‘Warts and all’, or polished commodity? Understanding the commercialisation of folk music

The back streets of the poorer districts of Lisbon, Portugal, are often considered home to the urban folk music genre, fado. But fado is, in many ways, a cultural export of Portugal, earning a place on UNESCO’s list of Intangible Cultural Heritage, and becoming part of the tourist experience in Lisbon. One of the results of this is that the performance and nature of fado have changed over the years. While it is still possible to experience what many may call ‘authentic’ fado in some tavernas, the majority of fado performances that take place in Lisbon – at least those that can be easily found without insider knowledge – occur in a restaurant setting, where the instrumentalists wear suits, and the fadistas perform, perhaps not out of a sense of saudade, but out of a sense of showmanship, in order to entertain the tourists with songs that are stereotypical of the genre, the sort of songs that appear on virtually all recordings aimed at the foreign markets.

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Is the term ‘world music’ relevant?

When I write about ‘world’ music, it is often styled with quotation marks. The term can be problematic, because virtually any music which is considered the least bit exotic, or different to that to which we have become accustomed is pigeon-holed into the category of ‘world’ music. This category of music is wide-ranging and expanding to suit the demands of a consumer market. While the original purpose for this interest in the music of the ‘other’ may have been anthropological, the commercial production of music necessitates a shorthand, a catch-all term that can be used to classify a certain type of music and meet consumer expectations. A 2019 article in The Guardian speaks about the “flawed and problematic” nature  of the term. Yet it’s continued to be used. Is the term relevant, and how can it be understood?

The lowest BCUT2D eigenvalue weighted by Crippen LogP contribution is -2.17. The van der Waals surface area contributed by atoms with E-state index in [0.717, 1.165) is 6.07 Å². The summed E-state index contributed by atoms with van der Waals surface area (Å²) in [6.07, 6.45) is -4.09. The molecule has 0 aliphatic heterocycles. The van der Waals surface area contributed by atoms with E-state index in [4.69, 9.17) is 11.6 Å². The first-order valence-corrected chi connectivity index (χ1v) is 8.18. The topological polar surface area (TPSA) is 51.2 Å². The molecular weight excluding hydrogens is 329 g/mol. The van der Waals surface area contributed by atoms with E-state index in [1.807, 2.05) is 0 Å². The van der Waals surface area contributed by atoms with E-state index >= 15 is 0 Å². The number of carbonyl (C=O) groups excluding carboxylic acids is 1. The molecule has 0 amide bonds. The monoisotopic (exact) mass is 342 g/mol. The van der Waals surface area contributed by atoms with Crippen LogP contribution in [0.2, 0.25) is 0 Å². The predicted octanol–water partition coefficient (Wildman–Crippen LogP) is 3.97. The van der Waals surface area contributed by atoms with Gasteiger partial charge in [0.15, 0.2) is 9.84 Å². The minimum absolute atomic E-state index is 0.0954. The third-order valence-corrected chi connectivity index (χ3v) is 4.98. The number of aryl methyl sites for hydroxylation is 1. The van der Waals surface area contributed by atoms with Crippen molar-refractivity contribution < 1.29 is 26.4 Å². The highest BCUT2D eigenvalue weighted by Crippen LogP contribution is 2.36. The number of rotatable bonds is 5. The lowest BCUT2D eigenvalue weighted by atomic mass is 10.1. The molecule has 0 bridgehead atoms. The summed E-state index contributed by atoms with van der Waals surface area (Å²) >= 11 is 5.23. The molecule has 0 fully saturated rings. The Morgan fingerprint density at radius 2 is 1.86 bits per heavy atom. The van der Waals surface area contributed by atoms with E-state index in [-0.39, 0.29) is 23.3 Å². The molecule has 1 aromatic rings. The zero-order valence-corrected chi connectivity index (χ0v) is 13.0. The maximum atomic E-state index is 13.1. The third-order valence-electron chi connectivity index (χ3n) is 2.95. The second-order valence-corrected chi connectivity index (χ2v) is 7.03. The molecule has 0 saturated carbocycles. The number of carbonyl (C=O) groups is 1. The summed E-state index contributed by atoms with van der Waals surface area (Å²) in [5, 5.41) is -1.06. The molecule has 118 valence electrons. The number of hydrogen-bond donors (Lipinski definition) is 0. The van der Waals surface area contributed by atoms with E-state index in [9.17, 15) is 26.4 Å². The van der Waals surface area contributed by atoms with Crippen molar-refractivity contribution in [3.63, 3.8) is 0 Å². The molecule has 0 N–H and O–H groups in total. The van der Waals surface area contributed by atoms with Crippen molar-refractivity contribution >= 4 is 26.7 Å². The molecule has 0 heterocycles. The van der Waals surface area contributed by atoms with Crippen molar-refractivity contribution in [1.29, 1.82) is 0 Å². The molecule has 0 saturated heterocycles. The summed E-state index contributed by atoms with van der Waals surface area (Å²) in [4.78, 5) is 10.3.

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The problem of ‘world music’

One of the largest industries in most developed economies is the music industry, a market constantly expanding and growing with new releases and constantly evolving genres. As audiences increasingly see themselves as ‘citizens of the world’ living in multicultural societies, there has also been a notable increase in the cultures and customs of those whom we consider ‘foreign’. There is an imperative to understand the context of the music we consume, and when music is sold, this necessitates the labelling of music into genre-based categories, such as popular, alternative, and classical. However, such genre-names are highly subjective and deceptive; any music that people like could be described as ‘popular’, ‘alternative’ is self-explanatory, but fails to state what it is an alternative to, and the term ‘classical’, if taken literally, should only apply to music composed in the eighteenth and nineteenth centuries! The expansion of each of these categories creates an even greater sense of vagueness, not helped by the fact that each of these categories is further sub-divided (death metal, heavy metal, and speed metal, for example), but none more so than the genre that is most commonly referred to as ‘world music’.

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The ‘why’ of music: music in its social and cultural context

What does an ethnomusicologist do, really? Do we travel somewhere distant and live among people very different from ourselves, immersing ourselves in their cultures, traditions, and music? If those are the criteria, then I can safely call myself an ethnomusicologist not just by merit of my research and qualifications but by the fact that I moved from the country where I grew up, to a different country, and have since made it home. Like any ethnomusicologist, I am often called on to explain elements of this ‘new’ culture to people back home. Given that this ‘new’ culture is Singapore, food, as I’ve mentioned already, is one of the highlights of any conversation about my life here. How would I explain roti prata, for example, to my parents in the UK? Would I say it’s like a pancake, but flaky, and traditionally savoury instead of sweet, although sweet versions exist? Would I say it’s a flatbread? Such descriptions are often criticised for being reductionist or, in a recent case where the roti prata was described as an ‘Asian flat croissant’, offensively Eurocentric. The comparisons between music and food are interesting because both are such integral expressions of culture and lifestyle. Yet, many people are more adventurous with food than music and it’s not a stretch to say that most people in globalised cities would regularly experience cuisine from many cultures other than their own, but that when it comes to musical preferences, it is less common that we seek out new ones.